ALEXANDRIA, Va. — MaryAlyce Torpy, an Alexandria-based therapist, said many of her patients are skeptical at first of the innovative therapy approach she uses.
"I think I best heard it from a client who said 'I want you to do that black magic thing you do,'" Torpy said.
She specializes in A.R.T., short for Accelerated Resolution Therapy. It's a treatment for those suffering from Post Traumatic Stress Disorder. This therapy uses rapid eye movements to try and replicate the eye movements that occur while dreaming.
In her office, Torpy showed WUSA9 how it works. She erected a light kit, which has a blinking, blue light that moves horizontally. Other therapists choose to use their waving hand, rather than the light. The patient is asked to reflect on traumatic memories, while watching the moving light.
"At a glance it does look ridiculous," she said.
It works though, according to Torpy, who said it has helped hundreds of her clients. The method was first developed in 2008 by a therapist named Laney Rosenzweig.
Since then there have been five research studies, and more than 10 published papers, according to A.R.T. International, which advocates for the technique.
"This treatment provides effective relief from strong physical and emotional reactions associated with PTSD in as few as one to five sessions," the non-profit said in a statement.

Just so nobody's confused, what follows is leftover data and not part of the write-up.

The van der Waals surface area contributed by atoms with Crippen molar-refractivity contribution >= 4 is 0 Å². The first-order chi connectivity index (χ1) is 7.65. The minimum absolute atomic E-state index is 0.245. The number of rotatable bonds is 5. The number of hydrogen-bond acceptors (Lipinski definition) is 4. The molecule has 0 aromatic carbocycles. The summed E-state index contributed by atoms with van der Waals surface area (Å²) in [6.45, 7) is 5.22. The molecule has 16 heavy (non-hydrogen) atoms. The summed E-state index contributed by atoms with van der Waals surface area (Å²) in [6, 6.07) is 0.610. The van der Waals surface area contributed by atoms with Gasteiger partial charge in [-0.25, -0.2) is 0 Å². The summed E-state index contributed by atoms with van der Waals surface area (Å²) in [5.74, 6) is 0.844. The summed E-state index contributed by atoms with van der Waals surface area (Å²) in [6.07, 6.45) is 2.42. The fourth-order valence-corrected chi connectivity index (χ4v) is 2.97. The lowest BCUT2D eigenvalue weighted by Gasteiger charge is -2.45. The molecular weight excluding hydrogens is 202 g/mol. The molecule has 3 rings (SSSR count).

Torpy said the main feature at play is something called "bilateral stimulation," described as the horizontal movement by a stimulus, like the light or the waving hand. She said reflecting on a memory, while watching this stimulus can "re-frame the memory," and allow a patient to reflect on a traumatic experience in a different way.
"For you to consciously track the speed of this light, you have to keep in sync other parts of the brain," she said. "Other parts of the brain are feeling the stimulation. So there's a number of other players now in the game. You're not just falling into the memory and re-living it."
The goal of this therapy is to disassociate the negative physical sensations, that are often connected to a traumatic memory. In doing so, Torpy said those "triggers" can be reduced.
"If something falls in the dumpster and the rest of the world goes by and says 'that was an obnoxious noise,'" Torpy said. "But for [a PTSD victim], it sounded like a mortar coming in."
While this therapy is just a decade old, it has ties to a technique created in the late-80's called "Eye Movement Desensitization and Reprocessing." Torpy described the two as "sister modalities," although she said A.R.T offers more guidance from a therapist, and is centrally focused on specific traumatic memories.
The American Psychological Association said that more research is still needed, although they are "generally optimistic" about the new therapy.
"APA encourages individuals to get good care and encourages providers to deliver treatment that has been evaluated for efficacy and safety," they said in a statement. "However, we recognize that innovation in treatments occur and is desirable."
Torpy said the proof is in the number of patients, who have improved drastically in just a few sessions. Serving in the military herself, Torpy wants to spread this technique to other veterans in need.
"You'll always carry these pieces of the war with you," she said. "But instead of having it negatively impact their life, how can I get them back to a new baseline thriving? Not just surviving."